The looks of the shoe combined with the extra 20mm+ of foam, 30mm+ in some cases, has an initial function of making you feel extremely high off the ground. I've now come to the conclusion, however, that although you do stand taller the feeling of being a lot higher off the ground is more of a placebo feeling than an actual noticeable feeling. The extra foam, does give you a shoe that will last between 800 and 1000 miles, easily. The shoe itself has been called clown shoes, moon-shoes, those Sketcher things (I cringe at the thought of that comparison), and anything else that invokes laughs. The upper is made from durable fabrics and the midsole is super soft. The lacing system is not the most giving, but I think if you punch a nail and widen the lace holes it would correct the stiffness. Your foot, inside the shoe, feels like it's in a shoe...if fit properly it feels fine. And although there's double the amount of foam, which about 30% softer than most shoes, the weight is non-existent: the shoe weighs a mere 10 oz. That's lighter than most running shoes on the market already: ASICS Kayano (12.6 oz), Brooks Adrenaline (11.3 oz), Mizuno Inspire (11.2 oz). And only 3 to 4 oz heavier than any Vibram FiveFinger.

As far as running in the shoe, it feels incredibly different for the first couple of runs. You have to really concentrate on running and not your feet, as odd as that may sound. The toe-off in the shoe is the biggest change. The ample cushioning stiffens the forefoot, but courtesy a voluptuous curved front end the shoe acts as a rocking chair more than a shoe with a pre-defined flex groove for plantar flexon to occur. The downhill capabilities of the shoe enable a much less muscle-fatiguing adventure, allowing faster descents on some fairly steep terrain, the flats and uphill, for me, were rather disappointing. I'm the type of runner that feeds off the feeling below my feet and the shoes greatest strength is also its greatest weakness. The feel of the trail is essentially gone, which to some, maybe most, this is a huge compliment.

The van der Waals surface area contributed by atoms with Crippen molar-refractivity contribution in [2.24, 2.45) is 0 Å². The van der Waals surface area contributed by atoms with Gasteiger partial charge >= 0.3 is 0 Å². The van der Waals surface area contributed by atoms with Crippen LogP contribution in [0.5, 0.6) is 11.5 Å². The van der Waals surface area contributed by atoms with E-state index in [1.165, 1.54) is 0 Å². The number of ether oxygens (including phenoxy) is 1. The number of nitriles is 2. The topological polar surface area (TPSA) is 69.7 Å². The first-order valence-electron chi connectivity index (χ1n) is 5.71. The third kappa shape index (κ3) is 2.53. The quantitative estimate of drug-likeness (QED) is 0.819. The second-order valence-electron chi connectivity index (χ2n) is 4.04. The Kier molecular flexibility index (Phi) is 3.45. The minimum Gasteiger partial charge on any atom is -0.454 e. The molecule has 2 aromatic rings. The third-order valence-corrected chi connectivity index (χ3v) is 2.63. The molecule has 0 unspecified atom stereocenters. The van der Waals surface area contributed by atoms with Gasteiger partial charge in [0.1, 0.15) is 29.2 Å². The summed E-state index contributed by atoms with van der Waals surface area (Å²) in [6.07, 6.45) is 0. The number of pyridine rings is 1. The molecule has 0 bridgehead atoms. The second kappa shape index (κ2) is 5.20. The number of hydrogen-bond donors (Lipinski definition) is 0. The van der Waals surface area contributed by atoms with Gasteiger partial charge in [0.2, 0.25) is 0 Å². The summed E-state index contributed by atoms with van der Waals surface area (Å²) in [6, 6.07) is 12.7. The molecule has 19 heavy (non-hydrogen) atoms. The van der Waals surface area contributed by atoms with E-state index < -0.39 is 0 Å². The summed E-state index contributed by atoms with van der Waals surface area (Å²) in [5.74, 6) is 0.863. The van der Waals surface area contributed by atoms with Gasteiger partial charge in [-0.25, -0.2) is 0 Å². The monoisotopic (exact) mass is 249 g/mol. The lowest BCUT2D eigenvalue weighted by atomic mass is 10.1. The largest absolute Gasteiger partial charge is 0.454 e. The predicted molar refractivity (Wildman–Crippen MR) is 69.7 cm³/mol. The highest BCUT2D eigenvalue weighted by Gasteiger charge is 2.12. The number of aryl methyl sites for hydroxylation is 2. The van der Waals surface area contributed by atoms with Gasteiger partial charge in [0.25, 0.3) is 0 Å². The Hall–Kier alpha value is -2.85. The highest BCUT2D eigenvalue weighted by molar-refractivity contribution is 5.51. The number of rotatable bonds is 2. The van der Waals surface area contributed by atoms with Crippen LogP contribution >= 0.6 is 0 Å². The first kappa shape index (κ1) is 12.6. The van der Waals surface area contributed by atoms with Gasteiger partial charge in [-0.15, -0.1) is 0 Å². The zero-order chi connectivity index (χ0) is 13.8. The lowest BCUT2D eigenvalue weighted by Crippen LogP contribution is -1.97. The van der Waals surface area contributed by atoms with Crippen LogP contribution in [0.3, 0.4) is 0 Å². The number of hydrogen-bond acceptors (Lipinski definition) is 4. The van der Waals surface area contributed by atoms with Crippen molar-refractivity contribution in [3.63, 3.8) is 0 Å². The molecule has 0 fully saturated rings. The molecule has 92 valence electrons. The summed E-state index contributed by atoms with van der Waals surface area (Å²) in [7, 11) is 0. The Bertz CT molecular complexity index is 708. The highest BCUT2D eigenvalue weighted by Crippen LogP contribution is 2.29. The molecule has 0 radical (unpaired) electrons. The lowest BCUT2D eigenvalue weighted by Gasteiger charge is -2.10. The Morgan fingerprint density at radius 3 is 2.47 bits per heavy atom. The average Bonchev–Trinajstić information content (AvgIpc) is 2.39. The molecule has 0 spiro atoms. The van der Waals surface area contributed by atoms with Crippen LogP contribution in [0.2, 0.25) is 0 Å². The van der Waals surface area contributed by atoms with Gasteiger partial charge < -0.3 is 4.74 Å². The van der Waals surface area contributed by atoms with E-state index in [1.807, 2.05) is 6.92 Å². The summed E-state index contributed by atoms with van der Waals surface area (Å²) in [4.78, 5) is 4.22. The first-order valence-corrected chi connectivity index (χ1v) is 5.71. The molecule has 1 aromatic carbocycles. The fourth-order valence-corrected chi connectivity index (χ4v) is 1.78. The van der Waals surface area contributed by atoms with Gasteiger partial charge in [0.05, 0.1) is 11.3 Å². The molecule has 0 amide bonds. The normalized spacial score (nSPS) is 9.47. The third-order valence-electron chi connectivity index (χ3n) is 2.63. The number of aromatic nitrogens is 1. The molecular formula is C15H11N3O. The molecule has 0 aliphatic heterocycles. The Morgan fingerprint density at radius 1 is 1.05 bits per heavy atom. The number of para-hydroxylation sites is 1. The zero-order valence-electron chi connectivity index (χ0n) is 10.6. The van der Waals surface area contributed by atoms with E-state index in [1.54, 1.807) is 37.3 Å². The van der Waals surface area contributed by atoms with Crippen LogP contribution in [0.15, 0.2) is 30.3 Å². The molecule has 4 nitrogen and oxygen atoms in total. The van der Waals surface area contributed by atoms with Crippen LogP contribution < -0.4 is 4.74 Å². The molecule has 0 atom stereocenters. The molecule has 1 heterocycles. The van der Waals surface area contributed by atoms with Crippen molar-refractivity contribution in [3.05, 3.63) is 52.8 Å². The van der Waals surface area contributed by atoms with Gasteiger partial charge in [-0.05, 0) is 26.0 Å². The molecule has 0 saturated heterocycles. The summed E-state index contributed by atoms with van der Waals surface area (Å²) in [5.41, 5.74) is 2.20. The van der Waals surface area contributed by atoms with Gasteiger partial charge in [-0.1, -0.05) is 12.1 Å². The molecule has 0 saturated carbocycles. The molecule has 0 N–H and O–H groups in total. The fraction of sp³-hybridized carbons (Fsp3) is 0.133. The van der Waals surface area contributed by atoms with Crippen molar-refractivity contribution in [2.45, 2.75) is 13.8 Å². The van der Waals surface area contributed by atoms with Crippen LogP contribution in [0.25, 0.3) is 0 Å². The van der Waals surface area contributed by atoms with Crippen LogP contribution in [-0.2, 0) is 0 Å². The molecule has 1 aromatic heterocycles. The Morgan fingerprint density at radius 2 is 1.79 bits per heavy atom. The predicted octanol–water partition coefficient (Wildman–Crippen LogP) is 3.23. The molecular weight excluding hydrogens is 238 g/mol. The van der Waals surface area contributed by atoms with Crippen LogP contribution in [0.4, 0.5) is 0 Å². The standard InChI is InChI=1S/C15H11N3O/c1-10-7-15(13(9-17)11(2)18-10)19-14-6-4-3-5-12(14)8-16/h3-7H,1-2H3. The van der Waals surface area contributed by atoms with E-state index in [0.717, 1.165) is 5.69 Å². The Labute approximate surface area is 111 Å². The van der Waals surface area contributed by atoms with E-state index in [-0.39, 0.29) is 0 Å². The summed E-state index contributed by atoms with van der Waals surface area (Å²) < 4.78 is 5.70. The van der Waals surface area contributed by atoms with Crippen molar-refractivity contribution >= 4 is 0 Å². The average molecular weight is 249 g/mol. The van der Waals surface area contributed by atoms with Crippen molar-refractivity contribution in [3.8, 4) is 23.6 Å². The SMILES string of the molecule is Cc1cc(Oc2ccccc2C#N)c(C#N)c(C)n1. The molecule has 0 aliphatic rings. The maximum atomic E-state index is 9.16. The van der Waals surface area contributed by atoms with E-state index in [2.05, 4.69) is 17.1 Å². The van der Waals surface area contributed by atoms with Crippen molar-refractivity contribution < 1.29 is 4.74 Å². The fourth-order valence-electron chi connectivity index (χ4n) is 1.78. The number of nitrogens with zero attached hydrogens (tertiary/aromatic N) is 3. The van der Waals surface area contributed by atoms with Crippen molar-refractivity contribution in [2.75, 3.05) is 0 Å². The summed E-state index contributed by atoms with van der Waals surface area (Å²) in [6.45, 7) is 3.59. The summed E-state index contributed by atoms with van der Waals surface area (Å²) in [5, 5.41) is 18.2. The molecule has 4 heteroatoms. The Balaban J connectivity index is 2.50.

My own thoughts about the shoe are fairly short and simple, it's a shoe that has purpose, but just like anything else it's not an answer. I worry over the risk of too many people training exclusively in a shoe that dramatically reduces the body's ability to strengthen, by way of density, the tendons, ligaments, muscles, and bones used for locomotion. The reduction in impact fatigue is an A+ for recovery days when you're feeling the call of the run, but in the same light the reduction of micro-breaks to build a stronger body also means that if you switch back to a shoe, after months and months of training in the softer, more plush, ultra-shock absorbing shoe, you're going to find that your body has adapted to its new lifestyle. Therefore, I propose using the shoe strictly for the basis of recovery, running once or twice a week in it, but still maintaining your other runs in shoes with a little less give and little more stress on the legs. This approach will build strength to enable the long haul of running races and allow for continued pattern development (running form) with out inducing as much damage to the primary movers. As far as racing, by all means, have at it. Make sure, though, to put up some good faster paced runs first. The reduced muscle strain may prove to reduce overall fatigue late in a marathon. Anything less, distance wise, you're playing with miniscule numbers.